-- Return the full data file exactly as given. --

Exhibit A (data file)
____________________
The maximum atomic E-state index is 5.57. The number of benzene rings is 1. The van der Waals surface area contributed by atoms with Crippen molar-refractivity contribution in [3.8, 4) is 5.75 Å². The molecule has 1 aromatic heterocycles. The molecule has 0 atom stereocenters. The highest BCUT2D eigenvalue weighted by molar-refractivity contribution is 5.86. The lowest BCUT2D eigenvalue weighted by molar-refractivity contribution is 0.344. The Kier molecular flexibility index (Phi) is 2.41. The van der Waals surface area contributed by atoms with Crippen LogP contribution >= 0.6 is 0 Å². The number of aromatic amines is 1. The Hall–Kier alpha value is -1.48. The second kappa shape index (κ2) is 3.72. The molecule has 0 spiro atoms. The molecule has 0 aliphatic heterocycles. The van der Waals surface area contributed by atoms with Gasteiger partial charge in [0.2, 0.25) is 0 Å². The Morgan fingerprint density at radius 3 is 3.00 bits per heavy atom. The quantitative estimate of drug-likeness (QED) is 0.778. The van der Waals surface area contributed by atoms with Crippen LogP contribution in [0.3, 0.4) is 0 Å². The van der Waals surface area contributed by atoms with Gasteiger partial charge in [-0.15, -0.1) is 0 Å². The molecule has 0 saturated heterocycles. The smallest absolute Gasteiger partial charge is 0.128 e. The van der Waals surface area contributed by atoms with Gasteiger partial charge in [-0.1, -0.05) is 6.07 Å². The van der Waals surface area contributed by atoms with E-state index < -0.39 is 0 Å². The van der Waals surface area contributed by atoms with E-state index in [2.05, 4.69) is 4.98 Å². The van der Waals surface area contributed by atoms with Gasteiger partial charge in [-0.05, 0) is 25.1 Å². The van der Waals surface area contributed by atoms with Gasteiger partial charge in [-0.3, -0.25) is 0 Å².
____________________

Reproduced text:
The maximum atomic E-state index is 5.57. The number of benzene rings is 1. The van der Waals surface area contributed by atoms with Crippen molar-refractivity contribution in [3.8, 4) is 5.75 Å². The molecule has 1 aromatic heterocycles. The molecule has 0 atom stereocenters. The highest BCUT2D eigenvalue weighted by molar-refractivity contribution is 5.86. The lowest BCUT2D eigenvalue weighted by molar-refractivity contribution is 0.344. The Kier molecular flexibility index (Phi) is 2.41. The van der Waals surface area contributed by atoms with Crippen LogP contribution >= 0.6 is 0 Å². The number of aromatic amines is 1. The Hall–Kier alpha value is -1.48. The second kappa shape index (κ2) is 3.72. The molecule has 0 spiro atoms. The molecule has 0 aliphatic heterocycles. The van der Waals surface area contributed by atoms with Gasteiger partial charge in [0.2, 0.25) is 0 Å². The Morgan fingerprint density at radius 3 is 3.00 bits per heavy atom. The quantitative estimate of drug-likeness (QED) is 0.778. The van der Waals surface area contributed by atoms with Crippen LogP contribution in [0.3, 0.4) is 0 Å². The van der Waals surface area contributed by atoms with Gasteiger partial charge in [-0.15, -0.1) is 0 Å². The molecule has 0 saturated heterocycles. The smallest absolute Gasteiger partial charge is 0.128 e. The van der Waals surface area contributed by atoms with Gasteiger partial charge in [-0.1, -0.05) is 6.07 Å². The van der Waals surface area contributed by atoms with E-state index < -0.39 is 0 Å². The van der Waals surface area contributed by atoms with E-state index in [2.05, 4.69) is 4.98 Å². The van der Waals surface area contributed by atoms with Gasteiger partial charge in [-0.05, 0) is 25.1 Å². The van der Waals surface area contributed by atoms with Gasteiger partial charge in [-0.3, -0.25) is 0 Å².